If you have a property and you earn income by renting it out, the tax rates will be applied on income at the marginal rate for NRIs. If the total income incurred comes to less than Rs. 2.5 lakh, then no tax will be deducted.
However, if the income is more than that you have to pay taxes at a rate of 31.2% along with 4% education cess and surcharge. If you reside in a country which has a DTAA agreement with India then you can avoid the double-taxation on the income earned from your property.
The following are the ways in which you can save tax on rental income:
There are a few key points that you must remember regarding the taxability of rental income. Find them below:
Knowing the intricacies of rental income taxabilityis crucial for every taxpayer who receives any income from a let out property. Go through the above sections in detail and claim the tax deductions to minimise your tax outgo.
Ans: No, you earn rent by letting out your personal property. So, rental income is not an earned income. Instead, it is considered a passive income as per the ongoing income tax laws in the country.
Ans: There are no exceptions for any property regarding rental income taxability. Income tax for income earned from a property is applicable for residential and commercial properties alike. Even factories or garage extensions also come under this.
Ans: Property tax is a tax that is levied on a property. It is an annual amount that the property owner has to pay to the municipal corporation or local government. So, no, tenants do not have to pay the property tax. The sole person liable to pay this tax is the property owner.
Ans: Income accumulated from a let-out property is taxable in the hands of both non-resident and resident taxpayers. So, if an NRI owns a property in India and enjoys rental income from that property, he/she is liable to pay tax on that said income.
Ans: An NRI who has property in India must be a resident of a foreign nation. Now, he/she is also liable to pay tax in the foreign country on the rental income generated against a property situated in India. This is double taxation. To avoid this, the Income Tax Department analyses if there is any DTAA (Double Tax Avoidance Agreement) between India and that foreign country.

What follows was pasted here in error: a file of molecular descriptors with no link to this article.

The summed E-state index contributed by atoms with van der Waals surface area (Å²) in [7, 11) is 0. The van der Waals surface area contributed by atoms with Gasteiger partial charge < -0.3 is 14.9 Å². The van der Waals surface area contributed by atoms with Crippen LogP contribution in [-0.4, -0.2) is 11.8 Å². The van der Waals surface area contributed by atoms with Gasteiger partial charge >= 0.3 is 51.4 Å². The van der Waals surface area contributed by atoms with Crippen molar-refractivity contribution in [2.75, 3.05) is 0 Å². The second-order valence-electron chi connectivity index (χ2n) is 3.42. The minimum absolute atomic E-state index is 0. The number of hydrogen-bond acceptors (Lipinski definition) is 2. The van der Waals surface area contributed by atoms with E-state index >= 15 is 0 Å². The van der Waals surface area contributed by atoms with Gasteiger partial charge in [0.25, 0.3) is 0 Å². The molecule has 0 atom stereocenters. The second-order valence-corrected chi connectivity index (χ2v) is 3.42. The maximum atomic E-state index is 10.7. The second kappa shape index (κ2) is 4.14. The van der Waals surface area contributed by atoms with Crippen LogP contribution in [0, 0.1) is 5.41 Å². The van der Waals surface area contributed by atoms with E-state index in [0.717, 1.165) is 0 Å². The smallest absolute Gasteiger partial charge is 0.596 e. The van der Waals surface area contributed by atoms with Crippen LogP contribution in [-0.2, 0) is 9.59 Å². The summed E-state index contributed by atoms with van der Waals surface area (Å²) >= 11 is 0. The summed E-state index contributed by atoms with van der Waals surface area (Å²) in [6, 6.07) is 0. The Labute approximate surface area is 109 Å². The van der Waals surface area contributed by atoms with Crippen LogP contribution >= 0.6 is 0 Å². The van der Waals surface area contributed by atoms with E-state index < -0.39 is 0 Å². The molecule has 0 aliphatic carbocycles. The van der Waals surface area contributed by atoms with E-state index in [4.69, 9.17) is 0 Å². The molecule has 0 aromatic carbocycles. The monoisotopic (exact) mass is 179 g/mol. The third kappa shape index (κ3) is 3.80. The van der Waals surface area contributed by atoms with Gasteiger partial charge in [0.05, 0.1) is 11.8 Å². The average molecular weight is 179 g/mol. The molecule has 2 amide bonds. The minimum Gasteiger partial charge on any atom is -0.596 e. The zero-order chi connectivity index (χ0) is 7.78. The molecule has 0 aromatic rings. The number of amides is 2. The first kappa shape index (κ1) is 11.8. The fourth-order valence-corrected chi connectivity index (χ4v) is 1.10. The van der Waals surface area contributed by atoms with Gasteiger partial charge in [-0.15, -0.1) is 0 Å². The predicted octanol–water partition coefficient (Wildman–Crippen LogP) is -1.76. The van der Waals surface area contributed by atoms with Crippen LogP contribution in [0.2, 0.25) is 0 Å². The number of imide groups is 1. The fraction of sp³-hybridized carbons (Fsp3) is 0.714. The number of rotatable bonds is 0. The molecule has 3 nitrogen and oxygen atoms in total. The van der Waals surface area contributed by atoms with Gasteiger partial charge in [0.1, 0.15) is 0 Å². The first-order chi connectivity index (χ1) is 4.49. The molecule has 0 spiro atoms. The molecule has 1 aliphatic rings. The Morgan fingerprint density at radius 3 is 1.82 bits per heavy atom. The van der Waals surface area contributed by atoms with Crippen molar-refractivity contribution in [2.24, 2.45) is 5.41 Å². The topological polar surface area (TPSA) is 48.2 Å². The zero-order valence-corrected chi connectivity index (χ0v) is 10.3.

Ans: Gross Annual Value or GAV is recognised for the purpose of income tax. This means that the owner can claim a deduction against the particular amount of rent not received by him/her.
Ans: Ans: The tax on rental income is calculated by deducting the municipal taxes and deductions under Section 24 from the actual rent receivable/received or deemed rent.
This article is solely for educational purposes. Navi doesn't take any responsibility for the information or claims made in the blog.
|Section 145A||Section 80P||Section 92CD|
|Section 281||Section 32(2)||Section 270A|
|Section 1399||Section 192A||Section 11|
|Section 35AD||Section 80C||Section 32|
|Section 206AA||Section 92E||Section 9|
|Section 153||Section 10(10D)||Section 194DA|
|Section 10AA||Section 80GG||Section 80TTB|
|Section 80JJAA||Section 1940||Section 23B|
|Section 206AB||Section 44AB||Section 87A|
|Section 115JB||Section 154||Section 194D|
|Section 194J(1)(ba)||Sectio 80U||Section 194K|
|Section 56-59||Section 80TTA||Section 234C|